TUMBY BAY - Writers write for all sorts of reasons, some obvious and some obscure. And what they write about is often dictated by the avenues open to them to engage with their readers.
One of these two things, motivation and avenues of opportunity, has undergone considerable change over the last 30 years or so.
I don’t think it’s motivation. What inspired writers before is probably what drives them along today.
If you ask the unwashed reading public why writers write, the answer they might offer is to make money.
The more discerning reader might also add that disseminating ideas and opinions and influencing people are also legitimate motives for many writers.
If you ask writers why they write, they would also add they write simply because it’s something they like doing.
But while the reasons for writing may not have changed much in those 30 years, the avenues writers use have changed a lot.
The old process of finding a publisher for a written work has been effectively superseded by technological advances in formatting, printing and distribution.
Today we have eBooks, print-on-demand and internet retailing.
These advances have resulted in a veritable deluge of new authors and books and a general loss of quality control.
Traditional publishers under siege and fighting a rear guard action against these disruptive changes, now tend to stick with their proven stable of writers and rarely take on new talent.
The old marketing system of sending writers on grand tours, book signings and media interviews is also dwindling.
Having done a couple of those and realising that they were mainly for the benefit of the publisher and not the writer, I’m glad they’re now reserved for just the big sellers and the more ego-driven.
Also gone, I think, is the romantic idea that being a writer is somehow glamorous. Nowadays, for a lot of writers, it’s hard work for little or no pay.
Another traditional avenue for writers has been severely handicapped by social media, which has influenced what they write about and taken away many potential readers.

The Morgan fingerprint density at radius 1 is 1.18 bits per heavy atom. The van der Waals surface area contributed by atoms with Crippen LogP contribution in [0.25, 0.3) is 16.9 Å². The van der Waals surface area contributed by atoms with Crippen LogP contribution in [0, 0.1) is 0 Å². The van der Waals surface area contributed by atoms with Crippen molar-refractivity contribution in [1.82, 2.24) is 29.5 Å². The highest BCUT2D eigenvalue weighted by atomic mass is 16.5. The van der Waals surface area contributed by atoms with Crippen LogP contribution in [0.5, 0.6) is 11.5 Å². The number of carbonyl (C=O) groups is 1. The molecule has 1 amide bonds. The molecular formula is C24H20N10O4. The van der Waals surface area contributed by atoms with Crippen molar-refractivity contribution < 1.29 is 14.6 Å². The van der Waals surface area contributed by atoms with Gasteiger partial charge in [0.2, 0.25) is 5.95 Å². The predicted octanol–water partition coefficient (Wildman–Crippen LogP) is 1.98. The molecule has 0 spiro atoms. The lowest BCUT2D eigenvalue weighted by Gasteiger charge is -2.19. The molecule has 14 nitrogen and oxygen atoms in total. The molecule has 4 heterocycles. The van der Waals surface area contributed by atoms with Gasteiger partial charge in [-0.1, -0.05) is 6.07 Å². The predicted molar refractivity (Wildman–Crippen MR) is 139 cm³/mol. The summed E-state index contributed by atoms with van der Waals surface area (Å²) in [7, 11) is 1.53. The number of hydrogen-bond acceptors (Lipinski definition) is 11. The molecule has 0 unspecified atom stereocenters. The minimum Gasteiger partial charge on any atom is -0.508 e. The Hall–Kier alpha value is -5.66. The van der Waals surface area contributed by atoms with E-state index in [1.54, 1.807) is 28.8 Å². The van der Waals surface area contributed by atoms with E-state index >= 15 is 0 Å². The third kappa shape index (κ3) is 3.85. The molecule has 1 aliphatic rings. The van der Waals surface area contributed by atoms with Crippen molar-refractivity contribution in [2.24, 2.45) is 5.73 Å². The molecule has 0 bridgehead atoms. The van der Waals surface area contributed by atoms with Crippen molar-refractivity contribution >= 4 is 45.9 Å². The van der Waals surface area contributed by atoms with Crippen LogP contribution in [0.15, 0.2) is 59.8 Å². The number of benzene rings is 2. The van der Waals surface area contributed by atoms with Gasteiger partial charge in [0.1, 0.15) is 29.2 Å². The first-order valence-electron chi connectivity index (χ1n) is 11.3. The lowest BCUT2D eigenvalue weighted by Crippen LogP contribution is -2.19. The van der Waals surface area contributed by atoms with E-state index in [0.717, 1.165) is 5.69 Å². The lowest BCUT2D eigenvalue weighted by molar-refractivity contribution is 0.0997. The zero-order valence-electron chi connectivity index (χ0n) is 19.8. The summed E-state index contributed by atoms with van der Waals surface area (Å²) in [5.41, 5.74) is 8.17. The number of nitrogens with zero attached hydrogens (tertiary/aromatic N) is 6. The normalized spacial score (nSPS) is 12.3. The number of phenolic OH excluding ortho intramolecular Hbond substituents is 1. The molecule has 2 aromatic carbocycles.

Nowadays anyone with half a brain can get on social media and promulgate the dopiest and nastiest ideas. This has put a big dent in the avenues available for serious writers.
It’s a sad fact that because of social media, fewer people are reading books. Why read a novel when you can download the aberrant movie version from Netflix?
Long form non-fiction, either in essay or book form, is also no longer in demand. Brief, short-lived quick reads are the order of the day. In their most extreme and insane form they have been cut down to 140 characters or less.
Added to that is the fact that writing these days can be a dangerous occupation. Publishing on social media in particular can uncover and earn you an unwelcome following of the seriously deranged and vengeful.
Which begs the question of why so many writers still write. Why would you labour over 70-90,000 plus words only to be upstaged by some drongo on Twitter spitting out 140 characters of misspellings and ruptured grammar?
There are lots of answers to that question but I think much of it has to do with a kind of compulsion and a love of the written word peculiar to writers.
Believe it or not, many writers these days write with no intention of seeking publication, either in the traditional way or in the new formats. In this they are following in the footsteps of some of their famous forbears.
There is a kind of enviable purity in this choice. Eschewing the commercial and ego driven aspects of writing can be a great liberation for a writer.
Unfortunately, it also creates a substantial loss for a declining band of traditional readers.